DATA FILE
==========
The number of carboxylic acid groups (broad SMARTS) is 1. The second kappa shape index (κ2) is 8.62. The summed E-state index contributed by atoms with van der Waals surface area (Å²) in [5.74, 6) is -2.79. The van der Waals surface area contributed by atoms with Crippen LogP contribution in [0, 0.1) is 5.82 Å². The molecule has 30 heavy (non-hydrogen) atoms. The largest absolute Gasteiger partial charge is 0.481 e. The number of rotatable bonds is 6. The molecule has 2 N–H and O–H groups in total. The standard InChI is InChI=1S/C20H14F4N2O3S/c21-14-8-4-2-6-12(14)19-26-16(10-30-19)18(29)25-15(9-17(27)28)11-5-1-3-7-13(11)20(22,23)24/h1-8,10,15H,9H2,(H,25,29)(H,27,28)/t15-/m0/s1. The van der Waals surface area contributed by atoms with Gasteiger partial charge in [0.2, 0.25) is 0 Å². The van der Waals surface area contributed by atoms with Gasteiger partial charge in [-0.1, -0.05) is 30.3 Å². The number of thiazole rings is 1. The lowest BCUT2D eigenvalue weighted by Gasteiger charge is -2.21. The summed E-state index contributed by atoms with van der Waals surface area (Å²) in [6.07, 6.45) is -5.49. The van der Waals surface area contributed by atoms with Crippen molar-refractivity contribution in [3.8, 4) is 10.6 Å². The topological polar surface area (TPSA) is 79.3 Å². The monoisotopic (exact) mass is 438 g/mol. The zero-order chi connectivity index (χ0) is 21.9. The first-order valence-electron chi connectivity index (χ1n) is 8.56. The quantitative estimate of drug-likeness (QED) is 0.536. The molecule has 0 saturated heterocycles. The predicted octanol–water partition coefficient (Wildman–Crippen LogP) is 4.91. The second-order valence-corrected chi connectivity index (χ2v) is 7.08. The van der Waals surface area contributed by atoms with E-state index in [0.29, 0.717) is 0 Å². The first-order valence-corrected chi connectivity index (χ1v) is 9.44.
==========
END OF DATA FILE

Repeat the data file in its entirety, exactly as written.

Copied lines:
The number of carboxylic acid groups (broad SMARTS) is 1. The second kappa shape index (κ2) is 8.62. The summed E-state index contributed by atoms with van der Waals surface area (Å²) in [5.74, 6) is -2.79. The van der Waals surface area contributed by atoms with Crippen LogP contribution in [0, 0.1) is 5.82 Å². The molecule has 30 heavy (non-hydrogen) atoms. The largest absolute Gasteiger partial charge is 0.481 e. The number of rotatable bonds is 6. The molecule has 2 N–H and O–H groups in total. The standard InChI is InChI=1S/C20H14F4N2O3S/c21-14-8-4-2-6-12(14)19-26-16(10-30-19)18(29)25-15(9-17(27)28)11-5-1-3-7-13(11)20(22,23)24/h1-8,10,15H,9H2,(H,25,29)(H,27,28)/t15-/m0/s1. The van der Waals surface area contributed by atoms with Gasteiger partial charge in [0.2, 0.25) is 0 Å². The van der Waals surface area contributed by atoms with Gasteiger partial charge in [-0.1, -0.05) is 30.3 Å². The number of thiazole rings is 1. The lowest BCUT2D eigenvalue weighted by Gasteiger charge is -2.21. The summed E-state index contributed by atoms with van der Waals surface area (Å²) in [6.07, 6.45) is -5.49. The van der Waals surface area contributed by atoms with Crippen molar-refractivity contribution in [3.8, 4) is 10.6 Å². The topological polar surface area (TPSA) is 79.3 Å². The monoisotopic (exact) mass is 438 g/mol. The zero-order chi connectivity index (χ0) is 21.9. The first-order valence-electron chi connectivity index (χ1n) is 8.56. The quantitative estimate of drug-likeness (QED) is 0.536. The molecule has 0 saturated heterocycles. The predicted octanol–water partition coefficient (Wildman–Crippen LogP) is 4.91. The second-order valence-corrected chi connectivity index (χ2v) is 7.08. The van der Waals surface area contributed by atoms with E-state index in [0.29, 0.717) is 0 Å². The first-order valence-corrected chi connectivity index (χ1v) is 9.44.